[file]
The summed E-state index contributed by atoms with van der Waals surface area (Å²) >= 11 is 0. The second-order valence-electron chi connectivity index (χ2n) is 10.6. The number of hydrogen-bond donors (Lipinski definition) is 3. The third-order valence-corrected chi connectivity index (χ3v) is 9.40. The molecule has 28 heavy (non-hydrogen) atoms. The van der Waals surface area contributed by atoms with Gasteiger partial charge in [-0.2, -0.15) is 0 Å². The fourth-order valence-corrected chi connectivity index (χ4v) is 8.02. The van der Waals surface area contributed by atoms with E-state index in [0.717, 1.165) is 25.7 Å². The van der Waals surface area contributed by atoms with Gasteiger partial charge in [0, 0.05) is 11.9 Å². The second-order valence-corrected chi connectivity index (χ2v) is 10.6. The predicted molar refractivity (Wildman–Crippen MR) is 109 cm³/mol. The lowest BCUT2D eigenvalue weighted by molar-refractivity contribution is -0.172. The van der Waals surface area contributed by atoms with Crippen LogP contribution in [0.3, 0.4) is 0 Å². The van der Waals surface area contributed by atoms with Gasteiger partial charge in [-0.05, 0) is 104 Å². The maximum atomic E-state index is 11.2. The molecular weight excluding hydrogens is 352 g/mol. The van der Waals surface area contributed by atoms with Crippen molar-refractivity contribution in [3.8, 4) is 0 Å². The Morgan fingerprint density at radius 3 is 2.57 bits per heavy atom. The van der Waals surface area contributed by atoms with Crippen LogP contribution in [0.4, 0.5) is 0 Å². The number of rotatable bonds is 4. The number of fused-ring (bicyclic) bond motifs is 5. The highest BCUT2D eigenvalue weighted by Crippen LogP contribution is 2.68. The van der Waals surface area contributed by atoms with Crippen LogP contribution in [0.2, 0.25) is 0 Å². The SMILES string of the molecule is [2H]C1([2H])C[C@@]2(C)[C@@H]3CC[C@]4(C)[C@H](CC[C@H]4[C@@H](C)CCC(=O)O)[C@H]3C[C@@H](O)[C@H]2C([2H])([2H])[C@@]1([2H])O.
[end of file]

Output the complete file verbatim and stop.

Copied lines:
The summed E-state index contributed by atoms with van der Waals surface area (Å²) >= 11 is 0. The second-order valence-electron chi connectivity index (χ2n) is 10.6. The number of hydrogen-bond donors (Lipinski definition) is 3. The third-order valence-corrected chi connectivity index (χ3v) is 9.40. The molecule has 28 heavy (non-hydrogen) atoms. The van der Waals surface area contributed by atoms with Gasteiger partial charge in [-0.2, -0.15) is 0 Å². The fourth-order valence-corrected chi connectivity index (χ4v) is 8.02. The van der Waals surface area contributed by atoms with E-state index in [0.717, 1.165) is 25.7 Å². The van der Waals surface area contributed by atoms with Gasteiger partial charge in [0, 0.05) is 11.9 Å². The second-order valence-corrected chi connectivity index (χ2v) is 10.6. The predicted molar refractivity (Wildman–Crippen MR) is 109 cm³/mol. The lowest BCUT2D eigenvalue weighted by molar-refractivity contribution is -0.172. The van der Waals surface area contributed by atoms with Crippen LogP contribution in [0.3, 0.4) is 0 Å². The van der Waals surface area contributed by atoms with Gasteiger partial charge in [-0.05, 0) is 104 Å². The maximum atomic E-state index is 11.2. The molecular weight excluding hydrogens is 352 g/mol. The van der Waals surface area contributed by atoms with Crippen molar-refractivity contribution in [3.8, 4) is 0 Å². The Morgan fingerprint density at radius 3 is 2.57 bits per heavy atom. The van der Waals surface area contributed by atoms with Crippen LogP contribution in [0.4, 0.5) is 0 Å². The number of rotatable bonds is 4. The number of fused-ring (bicyclic) bond motifs is 5. The highest BCUT2D eigenvalue weighted by Crippen LogP contribution is 2.68. The van der Waals surface area contributed by atoms with Crippen LogP contribution in [0.2, 0.25) is 0 Å². The SMILES string of the molecule is [2H]C1([2H])C[C@@]2(C)[C@@H]3CC[C@]4(C)[C@H](CC[C@H]4[C@@H](C)CCC(=O)O)[C@H]3C[C@@H](O)[C@H]2C([2H])([2H])[C@@]1([2H])O.